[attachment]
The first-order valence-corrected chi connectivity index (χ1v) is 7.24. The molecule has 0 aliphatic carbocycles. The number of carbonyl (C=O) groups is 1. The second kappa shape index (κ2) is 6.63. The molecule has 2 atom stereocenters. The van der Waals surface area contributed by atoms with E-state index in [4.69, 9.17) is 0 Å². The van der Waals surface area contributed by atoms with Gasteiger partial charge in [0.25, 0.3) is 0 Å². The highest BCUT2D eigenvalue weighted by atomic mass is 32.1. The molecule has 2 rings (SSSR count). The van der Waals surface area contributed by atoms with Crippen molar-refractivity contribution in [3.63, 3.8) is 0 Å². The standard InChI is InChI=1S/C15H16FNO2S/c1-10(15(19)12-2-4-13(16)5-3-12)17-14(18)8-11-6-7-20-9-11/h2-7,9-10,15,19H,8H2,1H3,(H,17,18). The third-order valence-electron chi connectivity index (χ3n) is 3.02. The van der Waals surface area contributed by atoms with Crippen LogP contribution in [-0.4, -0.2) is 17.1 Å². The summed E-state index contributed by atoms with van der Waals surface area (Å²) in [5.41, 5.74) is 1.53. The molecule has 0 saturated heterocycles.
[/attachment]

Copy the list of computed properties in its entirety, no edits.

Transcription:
The first-order valence-corrected chi connectivity index (χ1v) is 7.24. The molecule has 0 aliphatic carbocycles. The number of carbonyl (C=O) groups is 1. The second kappa shape index (κ2) is 6.63. The molecule has 2 atom stereocenters. The van der Waals surface area contributed by atoms with E-state index in [4.69, 9.17) is 0 Å². The van der Waals surface area contributed by atoms with Gasteiger partial charge in [0.25, 0.3) is 0 Å². The highest BCUT2D eigenvalue weighted by atomic mass is 32.1. The molecule has 2 rings (SSSR count). The van der Waals surface area contributed by atoms with Crippen molar-refractivity contribution in [3.63, 3.8) is 0 Å². The standard InChI is InChI=1S/C15H16FNO2S/c1-10(15(19)12-2-4-13(16)5-3-12)17-14(18)8-11-6-7-20-9-11/h2-7,9-10,15,19H,8H2,1H3,(H,17,18). The third-order valence-electron chi connectivity index (χ3n) is 3.02. The van der Waals surface area contributed by atoms with Crippen LogP contribution in [-0.4, -0.2) is 17.1 Å². The summed E-state index contributed by atoms with van der Waals surface area (Å²) in [5.41, 5.74) is 1.53. The molecule has 0 saturated heterocycles.